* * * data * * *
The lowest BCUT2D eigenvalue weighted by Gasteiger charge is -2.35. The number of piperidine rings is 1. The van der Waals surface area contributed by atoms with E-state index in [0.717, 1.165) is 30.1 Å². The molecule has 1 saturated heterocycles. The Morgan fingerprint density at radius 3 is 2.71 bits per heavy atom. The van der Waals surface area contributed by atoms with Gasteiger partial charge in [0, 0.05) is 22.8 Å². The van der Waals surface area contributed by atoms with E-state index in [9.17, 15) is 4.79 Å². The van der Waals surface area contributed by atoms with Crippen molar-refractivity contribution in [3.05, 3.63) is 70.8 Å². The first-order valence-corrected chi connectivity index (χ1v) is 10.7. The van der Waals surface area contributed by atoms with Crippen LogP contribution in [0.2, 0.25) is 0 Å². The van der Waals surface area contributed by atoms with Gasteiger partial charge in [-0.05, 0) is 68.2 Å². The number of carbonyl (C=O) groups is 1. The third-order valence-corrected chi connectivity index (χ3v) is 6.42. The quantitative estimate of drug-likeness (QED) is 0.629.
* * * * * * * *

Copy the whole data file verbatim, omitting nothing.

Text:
The lowest BCUT2D eigenvalue weighted by Gasteiger charge is -2.35. The number of piperidine rings is 1. The van der Waals surface area contributed by atoms with E-state index in [0.717, 1.165) is 30.1 Å². The molecule has 1 saturated heterocycles. The Morgan fingerprint density at radius 3 is 2.71 bits per heavy atom. The van der Waals surface area contributed by atoms with Gasteiger partial charge in [0, 0.05) is 22.8 Å². The van der Waals surface area contributed by atoms with E-state index in [9.17, 15) is 4.79 Å². The van der Waals surface area contributed by atoms with Crippen molar-refractivity contribution in [3.05, 3.63) is 70.8 Å². The first-order valence-corrected chi connectivity index (χ1v) is 10.7. The van der Waals surface area contributed by atoms with Crippen LogP contribution in [0.2, 0.25) is 0 Å². The van der Waals surface area contributed by atoms with Gasteiger partial charge in [-0.05, 0) is 68.2 Å². The number of carbonyl (C=O) groups is 1. The third-order valence-corrected chi connectivity index (χ3v) is 6.42. The quantitative estimate of drug-likeness (QED) is 0.629.